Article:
Modeling Share Price: A Negative Correction For Lincoln National Corporation Is Not Excluded

Apr. 1.14 | About: Lincoln National (LNC)

Summary

We have developed a statistically reliable share price model for Lincoln National Corporation as based on consumer price indices of food away from home and owner's equivalent rent of residence.

The model does not exclude a negative correction in 2014.

The model standard error is $4.12 since July 2003 that corresponds to the level of intermonth price fluctuations.

Here we model the evolution of Lincoln National Corporation (LNC) stock price. LNC is a company from financial sector which, according to Yahoo Finance:

is engaged in multiple insurance and retirement businesses in the United States.

Lately, we presented similar models for the following financial companies: Franklin Resources (NYSE:BEN), Morgan Stanley (NYSE:MS), and Goldman Sachs (NYSE:GS).

The model has been obtained using our concept of stock pricing as a decomposition of a share price into a weighted sum of two consumer price indices (CPIs). The background idea is a simplistic one: there is a potential trade-off between a given share price and goods and services the company produces and/or provides. For example, the energy consumer price does influence the price of energy companies. It should be taken into account that one defining consumer price (or relevant CPI) has to be related to the share and the other CPI should be an independent one as representing a dynamic reference. We expect a higher relative growth of the defining CPI to manifest itself in a higher pricing power for the company. Both defining CPIs may lead the price of lag behind by a few months.

We have borrowed the time series of monthly closing prices of LNC from Yahoo.com and the relevant (seasonally not adjusted) CPI estimates through February 2014 are published by the BLS. It is instructive that the evolution of LNC share price is defined by the same consumer price indices as for Morgan Stanley: the index of food away from home (SEFV) and the index of owner's equivalent rent of residence (ORPR). Both defining time lags are one month, i.e. one has a one month prediction for LNC using contemporary CPIs. The relevant best-fit model for LNC(t) is as follows:

LNC(t) = -9.39SEFV(t-1) + 4.38ORPR(t-1) + 35.65(t-2000) + 647.76, February 2014

where LNC(t) is the LNC share price in U.S. dollars, t is calendar time. Figure 1 displays the evolution of both defining indices since 2002. Figure 2 depicts the high and low monthly prices for LNC share together with the predicted and measured monthly closing prices (adjusted for dividends and splits).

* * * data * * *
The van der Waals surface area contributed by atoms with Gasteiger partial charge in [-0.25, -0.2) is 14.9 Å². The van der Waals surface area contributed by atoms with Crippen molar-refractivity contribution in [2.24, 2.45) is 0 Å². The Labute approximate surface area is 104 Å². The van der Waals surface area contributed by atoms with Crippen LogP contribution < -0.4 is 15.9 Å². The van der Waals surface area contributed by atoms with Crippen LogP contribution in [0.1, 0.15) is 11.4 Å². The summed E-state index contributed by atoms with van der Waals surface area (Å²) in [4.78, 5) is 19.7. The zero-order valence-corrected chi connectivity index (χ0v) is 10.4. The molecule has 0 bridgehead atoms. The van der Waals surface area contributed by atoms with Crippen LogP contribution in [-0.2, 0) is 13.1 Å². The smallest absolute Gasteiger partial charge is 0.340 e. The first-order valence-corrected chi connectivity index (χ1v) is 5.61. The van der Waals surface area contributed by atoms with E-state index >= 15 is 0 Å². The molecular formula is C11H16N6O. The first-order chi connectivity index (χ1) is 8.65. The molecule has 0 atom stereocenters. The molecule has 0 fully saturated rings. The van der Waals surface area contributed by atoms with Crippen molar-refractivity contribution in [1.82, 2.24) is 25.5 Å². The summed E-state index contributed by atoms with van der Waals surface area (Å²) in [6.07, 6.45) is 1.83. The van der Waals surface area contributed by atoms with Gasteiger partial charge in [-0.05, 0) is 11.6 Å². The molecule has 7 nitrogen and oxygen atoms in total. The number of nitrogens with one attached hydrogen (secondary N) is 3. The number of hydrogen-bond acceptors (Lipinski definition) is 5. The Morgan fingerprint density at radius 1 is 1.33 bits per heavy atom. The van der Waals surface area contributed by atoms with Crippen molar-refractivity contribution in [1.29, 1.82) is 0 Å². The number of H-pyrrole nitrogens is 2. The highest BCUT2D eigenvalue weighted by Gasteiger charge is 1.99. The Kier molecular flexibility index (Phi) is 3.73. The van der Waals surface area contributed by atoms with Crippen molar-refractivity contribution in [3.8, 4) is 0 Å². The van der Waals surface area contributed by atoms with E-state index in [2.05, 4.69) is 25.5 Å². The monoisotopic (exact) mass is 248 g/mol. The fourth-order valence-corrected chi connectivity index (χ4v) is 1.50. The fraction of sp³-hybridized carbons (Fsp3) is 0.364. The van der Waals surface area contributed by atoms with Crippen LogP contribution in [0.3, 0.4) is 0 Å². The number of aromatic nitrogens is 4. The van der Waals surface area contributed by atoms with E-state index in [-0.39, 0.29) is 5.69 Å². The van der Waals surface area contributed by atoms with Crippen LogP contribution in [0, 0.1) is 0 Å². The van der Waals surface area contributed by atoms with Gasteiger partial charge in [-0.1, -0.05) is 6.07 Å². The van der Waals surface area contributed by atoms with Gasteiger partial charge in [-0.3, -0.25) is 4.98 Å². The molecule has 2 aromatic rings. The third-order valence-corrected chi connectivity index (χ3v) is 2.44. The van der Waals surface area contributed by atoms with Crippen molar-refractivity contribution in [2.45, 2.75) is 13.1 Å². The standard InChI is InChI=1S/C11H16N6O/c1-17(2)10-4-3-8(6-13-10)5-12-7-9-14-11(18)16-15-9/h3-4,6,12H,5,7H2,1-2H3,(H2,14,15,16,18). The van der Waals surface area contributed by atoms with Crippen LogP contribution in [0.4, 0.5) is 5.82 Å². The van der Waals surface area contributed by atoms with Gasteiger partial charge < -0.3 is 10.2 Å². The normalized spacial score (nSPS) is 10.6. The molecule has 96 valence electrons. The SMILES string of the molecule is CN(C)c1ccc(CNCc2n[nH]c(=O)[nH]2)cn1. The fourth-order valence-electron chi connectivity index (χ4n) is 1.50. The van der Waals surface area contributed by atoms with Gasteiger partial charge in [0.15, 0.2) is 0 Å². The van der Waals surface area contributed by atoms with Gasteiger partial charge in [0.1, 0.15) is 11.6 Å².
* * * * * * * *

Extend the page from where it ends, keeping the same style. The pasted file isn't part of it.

The model is stable over time. Table 1 lists the best fit models, i.e. coefficients, b1 and b2, defining CPIs, time lags, the slope of time trend, c, and the free term, d, for 7 months. In 2012, the same model was obtained, as listed in Table 2. Therefore, the estimated LNC model is reliable since May 2012. The model residual is shown in Figure 3. The standard deviation between July 2003 and February 2014 is $4.12.

The model for MS is very similar to LNC:

MS(t) = -7.57SEFV(t-0) + 4.26ORPR(t-2) + 23.66(t-2000) + 398.90; February 2014

One could expect a similar price evolution. This was true before 2012, but as Figure 4 demonstrates, the increase in LNC price since 2012 was much larger than that for MS. This is the effect of a larger absolute value of coefficient b1 and the change in SEFV slope around 2012. (Notice that coefficients b2 are very close for LNC and MS.) With the expected return of food price to its long term trend, LNC will likely suffer a negative correction in the first half of 2014.

Table 1. The best fit models for the period between August 2013 and February 2014

Month b1 CPI1 lag1 b2 CPI2 lag2 c d sterr, $
February 2014 -9.3913 SEFV 1 4.3797 ORPR 1 35.6511 647.7617 4.1205
January 2014 -9.4788 SEFV 1 4.414 ORPR 1 36.0393 654.6229 4.1348
December 2013 -9.4851 SEFV 1 4.4173 ORPR 1 36.0607 654.9437 4.1513
November 2013 -9.7695 SEFV 1 4.4984 ORPR 1 37.3449 686.3328 4.11
October 2013 -9.6895 SEFV 1 4.4759 ORPR 1 36.9113 678.5064 4.0554
September 2012 -9.6671 SEFV 1 4.4742 ORPR 1 36.7518 675.4866 4.0411
August 2013 -9.6214 SEFV 1 4.4657 ORPR 1 36.4715 670.2025 4.0105
Click to enlarge

Table 2. The best fit models for 2012

Month b1 CPI1 lag1 b2 CPI2 lag2 c d sterr, $
December -9.574 SEFV 1 4.538 ORPR 2 35.589 650.855 3.899
November -9.572 SEFV 1 4.545 ORPR 2 35.529 649.277 3.894
October -9.612 SEFV 1 4.571 ORPR 2 35.614 650.524 3.847
September -9.609 SEFV 1 4.599 ORPR 2 35.412 644.772 3.786
August -9.709 SEFV 1 4.659 ORPR 2 35.716 648.572 3.762
July -9.659 SEFV 1 4.641 ORPR 2 35.472 644.183 3.758
June -9.663 SEFV 1 4.651 ORPR 2 35.435 642.850 3.755
May -9.715 SEFV 1 4.677 ORPR 2 35.638 645.902 3.758
Click to enlarge

Figure 1. The evolution of SEFV and ORPR indices

Figure 2. Observed and predicted LNC share prices.

Figure 3. The model residual error: stdev=$4.12.

Figure 4. Comparison of MS and LNC.

Disclosure: I have no positions in any stocks mentioned, and no plans to initiate any positions within the next 72 hours. I wrote this article myself, and it expresses my own opinions. I am not receiving compensation for it. I have no business relationship with any company whose stock is mentioned in this article.